The reality, however, is that one can get the support of co-workers — real honest encouragement to succeed. And one can build a sense of team among the people, if they are focused on external competitive factors and share a common goal and have the tools that they need to improve (plus a lot of other things not discussed herein).

Individual performance improvement requires effective feedback and measurement systems, something often lacking or sometimes overdone in organizations (see this blog post for my thinking on performance feedback, along with an analysis tool you can use with your team to discover and implement ways to improve).

Individual and team performance improvement requires that one make the workplace more motivating. Our games, such as The Search for The Lost Dutchman’s Gold Mine, focus on issues of collaboration versus competition, since we need some of both to generate and sustain high performance. Play of the game allows the group to discuss the issues and problems currently faced along with future-paced discussions about what things could look like if changes were implemented.

And so will discussions of Roadblocks and the sharing of individual / group ideas about what is un-motivating or de-motivating in the workplace. Discussions of those kinds of issues can be readily facilitated and tools are available such as our toolkit on Dis-Un-Engagement. By generating thoughts about what is in the way and doing a good analysis of solutions for each, one can engage the group on solving the problems and implementing good solutions — as a team in many cases.

These kinds of workplace discussions facilitate real involvement focused on the importance of continuous continuous improvement. One can never stop making changes — some incremental and some major but all significant to the people involved — and thus remove the things that are de-motivating and dis-engaging.

People are much better problem solvers than problem identifiers — they need help on the latter and also need to feel that their real opinions and ideas can be shared with the others. Some have off-base and unimportant ideas that the group will help them realize. Many are not using best practices and the little tweeks that allow top performers to perform — and those can be shared on a continual basis. We can build peer support for high performance.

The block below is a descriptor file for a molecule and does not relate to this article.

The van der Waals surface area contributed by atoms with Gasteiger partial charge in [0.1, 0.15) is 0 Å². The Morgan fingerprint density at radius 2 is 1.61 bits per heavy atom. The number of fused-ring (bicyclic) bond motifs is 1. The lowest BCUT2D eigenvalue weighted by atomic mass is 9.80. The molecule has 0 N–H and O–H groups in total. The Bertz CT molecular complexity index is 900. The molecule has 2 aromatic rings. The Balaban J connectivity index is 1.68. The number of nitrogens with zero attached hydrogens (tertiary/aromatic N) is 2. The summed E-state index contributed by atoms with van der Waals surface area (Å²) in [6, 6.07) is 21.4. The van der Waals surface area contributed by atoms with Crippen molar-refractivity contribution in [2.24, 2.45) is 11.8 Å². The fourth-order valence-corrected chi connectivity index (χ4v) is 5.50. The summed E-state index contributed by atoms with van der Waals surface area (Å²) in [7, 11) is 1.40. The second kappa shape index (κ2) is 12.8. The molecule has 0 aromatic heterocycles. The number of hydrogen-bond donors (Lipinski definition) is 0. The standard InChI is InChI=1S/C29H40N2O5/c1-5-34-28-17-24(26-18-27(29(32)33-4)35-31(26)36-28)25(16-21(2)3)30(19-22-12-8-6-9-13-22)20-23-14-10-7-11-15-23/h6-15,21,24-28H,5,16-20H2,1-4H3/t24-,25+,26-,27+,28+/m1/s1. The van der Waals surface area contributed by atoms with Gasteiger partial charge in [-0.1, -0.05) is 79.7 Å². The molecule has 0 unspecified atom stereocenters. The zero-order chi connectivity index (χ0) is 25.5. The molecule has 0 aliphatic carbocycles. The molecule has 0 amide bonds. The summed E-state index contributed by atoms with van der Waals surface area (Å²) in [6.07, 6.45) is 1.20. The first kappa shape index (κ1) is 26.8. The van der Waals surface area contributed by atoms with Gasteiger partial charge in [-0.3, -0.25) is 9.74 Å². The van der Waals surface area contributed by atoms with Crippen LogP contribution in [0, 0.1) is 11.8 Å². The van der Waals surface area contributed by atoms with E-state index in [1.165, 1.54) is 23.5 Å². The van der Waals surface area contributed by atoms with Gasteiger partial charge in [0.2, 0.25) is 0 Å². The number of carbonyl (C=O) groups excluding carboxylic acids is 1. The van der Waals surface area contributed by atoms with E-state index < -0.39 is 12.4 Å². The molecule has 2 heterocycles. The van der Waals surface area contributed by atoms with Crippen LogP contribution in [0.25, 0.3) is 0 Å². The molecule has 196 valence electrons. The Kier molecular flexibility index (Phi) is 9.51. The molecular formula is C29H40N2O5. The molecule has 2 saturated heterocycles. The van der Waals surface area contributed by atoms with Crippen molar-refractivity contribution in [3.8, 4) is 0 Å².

• If you always do what you have always done, you will always get what you have always gotten.
  • If it is to be, it is up to me.
  • If not you, who? If not now, when?

I trust that some of these thoughts are useful to you. And remember that it is the workers around you who get things done.

Remember that the Manager is the Motivator,

For the FUN of It!

Scott Simmerman, Ph. D., CPF – “The Square Wheels Guy”
Performance Management Company – 864-292-8700
3 Old Oak Drive    Taylors, SC 29687

– Tools for Training and Development <>
– Scott as Speaker <>
– Tools, games and presentation materials at
Dr. Scott Simmerman is a designer of team building games and organization improvement tools. Managing Partner of Performance Management Company since 1984, he is an experienced presenter and consultant.
Connect with Scott on Google+ – you can reach Scott at

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Dr. Simmerman is a Certified Professional Facilitator (IAF)

Motivation, Training and Icebreakers. Keeping It Real!

Opportunities to increase motivation abound in every organization. So many things one can do to improve intrinsic reward systems and improve performance feedback. Discussing training and development with a couple of people, the conversation moved toward making training fun, and it triggered my responding that training should be fun, but that training is NOT just fun. Companies are paying a lot of money for learning, to a degree, but more for results and impacts and behavior change.

Training should be fun, but not JUST fun. That is not Training!

So often, line managers see training as a waste of time, their time and the time of their people, at least insofar as how HR Support runs programs. The issue of Value of Time is often ignored by trainers; the cost of time seems to often be an irrelevant value to the training department.